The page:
October 29, 2014
Apple Inc. Chief Executive Tim Cook announced over a million credit cards activated on Apple Pay within 72 hours of its October 20 debut. Cook happily proclaimed that Apple’s new Pay product was seeing quick adoption. This was very exciting, because NFC payments have been trying to get traction for the last three years.
But soon after, several Apple Pay users discovered that they would not in fact be able to utilize the NFC chips already installed at several of their favorite retailers (Rite Aid, CVS, Wal-Mart, Target, 7-11, Best Buy, The Gap – all of the companies in the MCX family.)
By disabling the NFC readers, these stores also effectively shut down any Google Wallet transactions. The checkout processes were programmed to display a prompt to customers asking them to utilize a different form of payment. Many payments that had already been processed ended up being denied as well. The reason for this? According to internal company memos, the directive issued was as follows:
“Please note that we do not accept Apple Pay at this time. However we are currently working with a group of large retailers to develop a mobile wallet that allows for mobile payments attached to credit cards and bank accounts directly from a smart phone. We expect to have this feature available in the first half of 2015.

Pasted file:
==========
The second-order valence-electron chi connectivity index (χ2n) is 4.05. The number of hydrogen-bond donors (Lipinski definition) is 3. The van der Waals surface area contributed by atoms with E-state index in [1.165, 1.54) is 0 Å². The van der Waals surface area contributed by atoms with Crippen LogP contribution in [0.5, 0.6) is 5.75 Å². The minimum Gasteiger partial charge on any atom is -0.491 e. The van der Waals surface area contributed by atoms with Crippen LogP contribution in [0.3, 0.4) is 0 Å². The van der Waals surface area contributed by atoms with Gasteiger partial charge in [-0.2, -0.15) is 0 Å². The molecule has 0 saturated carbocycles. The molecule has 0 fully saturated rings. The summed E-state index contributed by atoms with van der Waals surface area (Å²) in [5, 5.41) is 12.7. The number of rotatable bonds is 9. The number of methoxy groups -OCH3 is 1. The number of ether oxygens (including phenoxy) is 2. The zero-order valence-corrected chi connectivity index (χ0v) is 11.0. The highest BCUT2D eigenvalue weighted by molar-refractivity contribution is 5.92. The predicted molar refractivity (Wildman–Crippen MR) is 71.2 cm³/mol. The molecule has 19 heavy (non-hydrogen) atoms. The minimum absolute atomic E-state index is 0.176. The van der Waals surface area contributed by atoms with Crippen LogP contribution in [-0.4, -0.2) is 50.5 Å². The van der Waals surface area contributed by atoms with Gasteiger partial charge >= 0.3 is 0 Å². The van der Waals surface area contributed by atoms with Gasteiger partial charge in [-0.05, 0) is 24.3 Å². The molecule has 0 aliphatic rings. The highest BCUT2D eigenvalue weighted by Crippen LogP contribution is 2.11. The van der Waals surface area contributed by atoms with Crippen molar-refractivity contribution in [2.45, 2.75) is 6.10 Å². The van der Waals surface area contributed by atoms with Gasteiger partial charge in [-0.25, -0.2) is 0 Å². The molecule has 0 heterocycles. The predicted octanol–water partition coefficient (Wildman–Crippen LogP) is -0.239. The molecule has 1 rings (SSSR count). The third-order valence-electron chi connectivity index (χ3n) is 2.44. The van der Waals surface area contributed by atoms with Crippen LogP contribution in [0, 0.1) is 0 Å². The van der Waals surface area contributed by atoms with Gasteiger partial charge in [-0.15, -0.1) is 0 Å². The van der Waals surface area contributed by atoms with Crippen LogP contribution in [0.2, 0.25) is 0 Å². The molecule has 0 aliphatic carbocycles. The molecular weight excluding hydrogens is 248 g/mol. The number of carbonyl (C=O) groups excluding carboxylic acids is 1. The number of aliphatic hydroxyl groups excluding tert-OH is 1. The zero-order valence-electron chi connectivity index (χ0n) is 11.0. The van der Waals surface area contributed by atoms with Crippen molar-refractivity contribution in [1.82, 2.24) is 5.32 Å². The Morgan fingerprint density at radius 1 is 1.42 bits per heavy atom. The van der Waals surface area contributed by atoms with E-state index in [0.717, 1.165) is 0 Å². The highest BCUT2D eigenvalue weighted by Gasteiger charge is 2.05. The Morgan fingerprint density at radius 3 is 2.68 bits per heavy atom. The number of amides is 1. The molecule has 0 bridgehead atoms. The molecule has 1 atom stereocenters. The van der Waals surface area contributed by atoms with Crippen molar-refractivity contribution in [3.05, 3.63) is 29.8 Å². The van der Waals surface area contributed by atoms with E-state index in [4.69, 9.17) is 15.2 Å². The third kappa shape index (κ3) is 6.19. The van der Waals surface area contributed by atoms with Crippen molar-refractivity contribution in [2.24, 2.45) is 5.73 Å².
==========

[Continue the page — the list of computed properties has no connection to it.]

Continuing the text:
If customers attempt to pay for a transaction with Apple Pay, a message will prompt both customer and cashier for a different form of payment. Please instruct cashiers to apologize to the customer and explain that we do not currently accept Apple Pay, but will have our own mobile wallet next year.”
This “mobile wallet” referred to in the internal memo was said to be CurrentC – which would not even be available until 2015. All these years that NFC has been available, and the MCX family couldn't get a process right – nor could they simply allow the payment form that many of their customers were excited to use.
Why? Many reports point to the fact that the transaction fees incurred to the retail would be lower, and the collection of data for customers would be easier. In other words, no consumer-facing benefit to the denial of Apple or Google NFC payments. Reportedly, the MCX sign-up process for their internal payment system would include gathering social security and drivers license numbers.
So, the news today that within the last 36 hours, the CurrentC system was hacked is not comforting to potential customers who may have intended to sign up and hand over their very personal data. The data breach was reportedly limited to the theft of email addresses, and it appears that only the emails of app testers were accessed.
The message sent to those impacted was as follows:
“Thank you for your interest in CurrentC. You are receiving this message because you are either a participant in our pilot program or requested information about CurrentC. Within the last 36 hours, we learned that unauthorized third parties obtained the e-mail addresses of some of you. Based on investigations conducted by MCX security personnel, only these e-mail addresses were involved and no other information.”
MCX, the developer of the CurrentC app, released a statement assuring the public that “MCX is continuing to investigate this situation and will provide updates as necessary.”
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